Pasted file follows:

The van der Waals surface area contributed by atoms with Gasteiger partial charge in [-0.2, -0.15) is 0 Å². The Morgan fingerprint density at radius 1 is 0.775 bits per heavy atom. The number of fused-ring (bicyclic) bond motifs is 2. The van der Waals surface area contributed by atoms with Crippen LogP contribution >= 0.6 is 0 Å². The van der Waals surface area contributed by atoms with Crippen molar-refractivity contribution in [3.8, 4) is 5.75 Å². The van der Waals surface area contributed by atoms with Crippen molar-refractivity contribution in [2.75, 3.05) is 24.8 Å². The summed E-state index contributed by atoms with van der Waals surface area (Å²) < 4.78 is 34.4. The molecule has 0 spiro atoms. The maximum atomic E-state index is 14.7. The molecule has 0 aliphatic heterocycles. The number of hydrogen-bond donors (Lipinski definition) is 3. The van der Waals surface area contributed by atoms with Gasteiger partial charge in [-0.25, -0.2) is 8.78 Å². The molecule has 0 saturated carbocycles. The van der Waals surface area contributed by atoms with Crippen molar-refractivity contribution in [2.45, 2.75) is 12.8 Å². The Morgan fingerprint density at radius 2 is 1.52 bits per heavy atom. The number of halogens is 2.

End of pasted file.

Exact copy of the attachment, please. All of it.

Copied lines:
The van der Waals surface area contributed by atoms with Gasteiger partial charge in [-0.2, -0.15) is 0 Å². The Morgan fingerprint density at radius 1 is 0.775 bits per heavy atom. The number of fused-ring (bicyclic) bond motifs is 2. The van der Waals surface area contributed by atoms with Crippen LogP contribution >= 0.6 is 0 Å². The van der Waals surface area contributed by atoms with Crippen molar-refractivity contribution in [3.8, 4) is 5.75 Å². The van der Waals surface area contributed by atoms with Crippen molar-refractivity contribution in [2.75, 3.05) is 24.8 Å². The summed E-state index contributed by atoms with van der Waals surface area (Å²) < 4.78 is 34.4. The molecule has 0 spiro atoms. The maximum atomic E-state index is 14.7. The molecule has 0 aliphatic heterocycles. The number of hydrogen-bond donors (Lipinski definition) is 3. The van der Waals surface area contributed by atoms with Gasteiger partial charge in [-0.25, -0.2) is 8.78 Å². The molecule has 0 saturated carbocycles. The van der Waals surface area contributed by atoms with Crippen molar-refractivity contribution in [2.45, 2.75) is 12.8 Å². The Morgan fingerprint density at radius 2 is 1.52 bits per heavy atom. The number of halogens is 2.